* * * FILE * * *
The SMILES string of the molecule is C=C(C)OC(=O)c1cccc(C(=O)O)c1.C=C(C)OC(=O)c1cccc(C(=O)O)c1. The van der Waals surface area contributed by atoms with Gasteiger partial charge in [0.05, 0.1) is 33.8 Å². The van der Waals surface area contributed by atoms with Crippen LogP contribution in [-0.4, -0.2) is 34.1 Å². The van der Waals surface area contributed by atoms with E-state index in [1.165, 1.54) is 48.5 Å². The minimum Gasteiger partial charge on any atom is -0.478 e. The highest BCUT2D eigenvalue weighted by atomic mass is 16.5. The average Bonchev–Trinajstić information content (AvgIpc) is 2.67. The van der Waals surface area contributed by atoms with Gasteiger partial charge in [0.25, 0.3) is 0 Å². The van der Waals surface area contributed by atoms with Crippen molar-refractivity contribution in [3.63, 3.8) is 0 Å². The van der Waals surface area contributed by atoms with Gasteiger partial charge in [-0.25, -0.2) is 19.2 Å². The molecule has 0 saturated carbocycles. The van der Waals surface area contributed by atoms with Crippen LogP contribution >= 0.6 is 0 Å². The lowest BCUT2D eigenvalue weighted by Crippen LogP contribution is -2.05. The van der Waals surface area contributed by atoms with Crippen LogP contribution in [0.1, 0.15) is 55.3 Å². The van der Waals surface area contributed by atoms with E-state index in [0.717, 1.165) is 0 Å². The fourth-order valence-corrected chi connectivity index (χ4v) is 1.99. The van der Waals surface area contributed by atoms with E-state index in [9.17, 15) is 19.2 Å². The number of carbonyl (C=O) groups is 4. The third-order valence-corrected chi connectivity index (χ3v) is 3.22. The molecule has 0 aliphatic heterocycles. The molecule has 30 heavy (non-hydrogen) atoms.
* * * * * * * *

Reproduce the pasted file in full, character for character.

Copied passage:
The SMILES string of the molecule is C=C(C)OC(=O)c1cccc(C(=O)O)c1.C=C(C)OC(=O)c1cccc(C(=O)O)c1. The van der Waals surface area contributed by atoms with Gasteiger partial charge in [0.05, 0.1) is 33.8 Å². The van der Waals surface area contributed by atoms with Crippen LogP contribution in [-0.4, -0.2) is 34.1 Å². The van der Waals surface area contributed by atoms with E-state index in [1.165, 1.54) is 48.5 Å². The minimum Gasteiger partial charge on any atom is -0.478 e. The highest BCUT2D eigenvalue weighted by atomic mass is 16.5. The average Bonchev–Trinajstić information content (AvgIpc) is 2.67. The van der Waals surface area contributed by atoms with Gasteiger partial charge in [0.25, 0.3) is 0 Å². The van der Waals surface area contributed by atoms with Crippen molar-refractivity contribution in [3.63, 3.8) is 0 Å². The van der Waals surface area contributed by atoms with Gasteiger partial charge in [-0.25, -0.2) is 19.2 Å². The molecule has 0 saturated carbocycles. The van der Waals surface area contributed by atoms with Crippen LogP contribution >= 0.6 is 0 Å². The lowest BCUT2D eigenvalue weighted by Crippen LogP contribution is -2.05. The van der Waals surface area contributed by atoms with Crippen LogP contribution in [0.1, 0.15) is 55.3 Å². The van der Waals surface area contributed by atoms with E-state index in [0.717, 1.165) is 0 Å². The fourth-order valence-corrected chi connectivity index (χ4v) is 1.99. The van der Waals surface area contributed by atoms with E-state index in [9.17, 15) is 19.2 Å². The number of carbonyl (C=O) groups is 4. The third-order valence-corrected chi connectivity index (χ3v) is 3.22. The molecule has 0 aliphatic heterocycles. The molecule has 30 heavy (non-hydrogen) atoms.